Topic: Talk to God

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Talk to God

YouTube

I was commissioned to make this music video by independent rock musician Kaleb McKane to promote his debut single. I experimented with new techniques in an effort to make something memorable, with the general concept being "listening to powerful music feels like talking to God."

Also, this is the first brickfilm I've finished in nearly three years... Sorry for the absence!

Re: Talk to God

I remember Hazzat.  I'll have to check it out tonight.

Re: Talk to God

Fantastic job

YouTube

I'm a Brickfilmer that loves smooth animation and attention to detail.

Re: Talk to God

Killer work! I have a million questions. Ok first, the lighting hit me right away. AMAZING. How did you set up your lights. I think I spotted 3 or maybe 4 different lighting schemes, which looked like 3 point with colored gels? Did you use reference of actual footage, or did you just make up the lighting schemes? Also, did you shoot all of the liquid tank elements yourself, and did you light those the same way? The liquid gave it a very James Bond opener feel. The guitar solo with the sinking guitar went against the expectations of just showing the guy shredding, so it was very creative and totally believable as something from the height of MTV. Excellent work.

And now I just saw Megaphone. Subscribed!

Re: Talk to God

So good! What a great atmosphere you've created, the colour palette is lovely and works really well with the smoke effects. I definitely get an ethereal and supernatural vibe from the video. Some of those shots are just beautiful, I love the all-smoke shot at 1:43. There's a lot to be proud of here.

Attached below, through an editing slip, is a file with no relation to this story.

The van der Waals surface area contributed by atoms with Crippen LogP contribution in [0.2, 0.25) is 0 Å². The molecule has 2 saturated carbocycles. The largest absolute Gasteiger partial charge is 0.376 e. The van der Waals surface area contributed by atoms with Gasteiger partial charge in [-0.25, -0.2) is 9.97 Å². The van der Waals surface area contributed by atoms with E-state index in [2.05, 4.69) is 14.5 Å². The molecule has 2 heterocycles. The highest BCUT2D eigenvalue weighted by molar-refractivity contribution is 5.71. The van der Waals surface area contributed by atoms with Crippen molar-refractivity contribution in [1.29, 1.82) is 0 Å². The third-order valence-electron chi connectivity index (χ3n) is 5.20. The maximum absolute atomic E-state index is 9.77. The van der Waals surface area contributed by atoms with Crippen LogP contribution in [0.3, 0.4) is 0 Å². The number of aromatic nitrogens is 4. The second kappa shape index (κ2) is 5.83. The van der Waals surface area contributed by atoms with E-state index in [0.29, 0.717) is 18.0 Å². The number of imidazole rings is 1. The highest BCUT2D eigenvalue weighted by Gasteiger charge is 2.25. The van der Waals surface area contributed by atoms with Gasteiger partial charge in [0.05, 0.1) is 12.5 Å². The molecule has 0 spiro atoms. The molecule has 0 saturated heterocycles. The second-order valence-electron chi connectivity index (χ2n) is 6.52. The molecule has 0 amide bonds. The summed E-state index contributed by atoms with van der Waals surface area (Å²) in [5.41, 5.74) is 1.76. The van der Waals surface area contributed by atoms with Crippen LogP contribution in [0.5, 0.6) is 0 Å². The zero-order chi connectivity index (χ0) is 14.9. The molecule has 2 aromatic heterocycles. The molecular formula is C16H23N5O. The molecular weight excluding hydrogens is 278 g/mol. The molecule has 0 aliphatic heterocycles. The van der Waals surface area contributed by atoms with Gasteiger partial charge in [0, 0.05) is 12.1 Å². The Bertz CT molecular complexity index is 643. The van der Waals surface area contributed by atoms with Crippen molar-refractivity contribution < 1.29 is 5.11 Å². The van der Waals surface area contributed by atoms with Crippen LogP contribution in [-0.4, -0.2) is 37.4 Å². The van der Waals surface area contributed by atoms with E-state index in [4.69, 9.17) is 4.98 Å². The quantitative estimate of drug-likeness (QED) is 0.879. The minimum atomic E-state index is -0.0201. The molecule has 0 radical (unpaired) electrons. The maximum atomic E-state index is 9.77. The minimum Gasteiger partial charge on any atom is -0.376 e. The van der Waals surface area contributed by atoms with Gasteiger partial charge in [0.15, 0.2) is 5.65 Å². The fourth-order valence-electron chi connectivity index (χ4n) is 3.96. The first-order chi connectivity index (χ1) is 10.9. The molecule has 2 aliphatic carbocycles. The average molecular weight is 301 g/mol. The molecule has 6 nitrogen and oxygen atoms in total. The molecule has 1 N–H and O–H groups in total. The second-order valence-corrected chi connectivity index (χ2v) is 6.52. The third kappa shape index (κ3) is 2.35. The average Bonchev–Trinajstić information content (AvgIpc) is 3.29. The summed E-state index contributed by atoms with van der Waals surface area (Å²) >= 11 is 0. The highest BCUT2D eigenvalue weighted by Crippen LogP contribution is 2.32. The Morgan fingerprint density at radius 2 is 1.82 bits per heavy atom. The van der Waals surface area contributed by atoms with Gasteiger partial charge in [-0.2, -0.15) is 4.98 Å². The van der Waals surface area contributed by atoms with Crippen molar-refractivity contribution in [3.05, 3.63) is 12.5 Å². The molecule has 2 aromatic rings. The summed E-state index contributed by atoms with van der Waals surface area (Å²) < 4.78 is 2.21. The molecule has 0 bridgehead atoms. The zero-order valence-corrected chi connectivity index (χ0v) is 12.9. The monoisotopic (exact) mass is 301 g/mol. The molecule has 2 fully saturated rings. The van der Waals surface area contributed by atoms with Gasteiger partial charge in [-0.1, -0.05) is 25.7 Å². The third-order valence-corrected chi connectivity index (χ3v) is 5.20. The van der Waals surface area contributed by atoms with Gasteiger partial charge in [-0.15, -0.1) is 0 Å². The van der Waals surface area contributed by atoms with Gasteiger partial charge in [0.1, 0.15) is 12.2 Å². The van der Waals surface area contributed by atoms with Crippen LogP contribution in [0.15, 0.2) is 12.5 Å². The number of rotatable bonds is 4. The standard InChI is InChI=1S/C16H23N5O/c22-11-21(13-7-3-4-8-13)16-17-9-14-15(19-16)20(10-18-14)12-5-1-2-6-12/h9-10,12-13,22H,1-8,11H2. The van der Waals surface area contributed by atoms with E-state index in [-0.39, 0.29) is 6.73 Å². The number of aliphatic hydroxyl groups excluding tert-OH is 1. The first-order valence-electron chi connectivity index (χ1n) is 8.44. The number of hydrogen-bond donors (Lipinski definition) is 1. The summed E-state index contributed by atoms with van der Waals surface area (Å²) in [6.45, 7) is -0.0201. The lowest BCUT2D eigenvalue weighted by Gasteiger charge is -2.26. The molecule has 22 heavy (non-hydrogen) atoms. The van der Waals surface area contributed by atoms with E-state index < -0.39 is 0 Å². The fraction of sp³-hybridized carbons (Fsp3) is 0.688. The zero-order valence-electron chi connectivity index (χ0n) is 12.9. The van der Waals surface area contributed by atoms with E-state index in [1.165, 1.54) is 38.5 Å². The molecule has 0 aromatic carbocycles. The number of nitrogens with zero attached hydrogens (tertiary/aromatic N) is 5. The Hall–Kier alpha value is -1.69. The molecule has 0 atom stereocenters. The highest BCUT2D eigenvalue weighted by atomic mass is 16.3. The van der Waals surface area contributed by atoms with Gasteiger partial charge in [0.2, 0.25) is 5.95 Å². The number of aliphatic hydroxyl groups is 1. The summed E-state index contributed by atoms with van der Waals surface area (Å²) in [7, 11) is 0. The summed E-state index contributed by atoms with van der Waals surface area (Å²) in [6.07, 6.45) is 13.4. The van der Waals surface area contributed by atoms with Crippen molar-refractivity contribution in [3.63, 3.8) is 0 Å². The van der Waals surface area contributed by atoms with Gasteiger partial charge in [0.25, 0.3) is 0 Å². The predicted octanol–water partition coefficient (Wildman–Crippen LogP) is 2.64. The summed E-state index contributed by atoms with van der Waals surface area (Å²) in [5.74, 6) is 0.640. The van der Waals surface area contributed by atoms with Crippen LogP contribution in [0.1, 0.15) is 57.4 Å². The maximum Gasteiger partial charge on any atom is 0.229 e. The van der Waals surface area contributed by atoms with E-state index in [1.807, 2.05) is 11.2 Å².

I like what you did with the falling guitar and figure, but generally I felt like I had seen everything about halfway through. The visuals were beautiful but they didn't build to anything greater than what we already see at the beginning. More progression in some way would have helped retain interest - though I was happy to stick around for more crazy smoke tank effects and that wild voice. And man is that chorus awesome, it reminds me of another song but I can't put my finger on it; this will drive me mad.

I'm curious, did you try dropping the framerate of the live action footage to match the animation? Not necessarily for the slow-mo, rather it would be interesting to see if it creates a more cohesive composite.

I'm happy to see new work from you! Back when I started on BF.com, you were one of the first people to give feedback to my work. A little encouragement goes a long way. Hope to see more from you!

Re: Talk to God

Thank you for the kind feedback, everyone! Time to spoil the movie magic...

As most of you have guessed, the cloud effects were created by dropping things into a tank of water. I used water-soluble paint, and injected it into the water with plastic syringes. The scene was lit using 3-4 programmable LED lights, which I could change into any colour I wanted - typically one purple, one green and one blue. I found that as the tank got cloudier as I added more paint, I was able to completely change the background colour using light, allowing me to make colour compositions.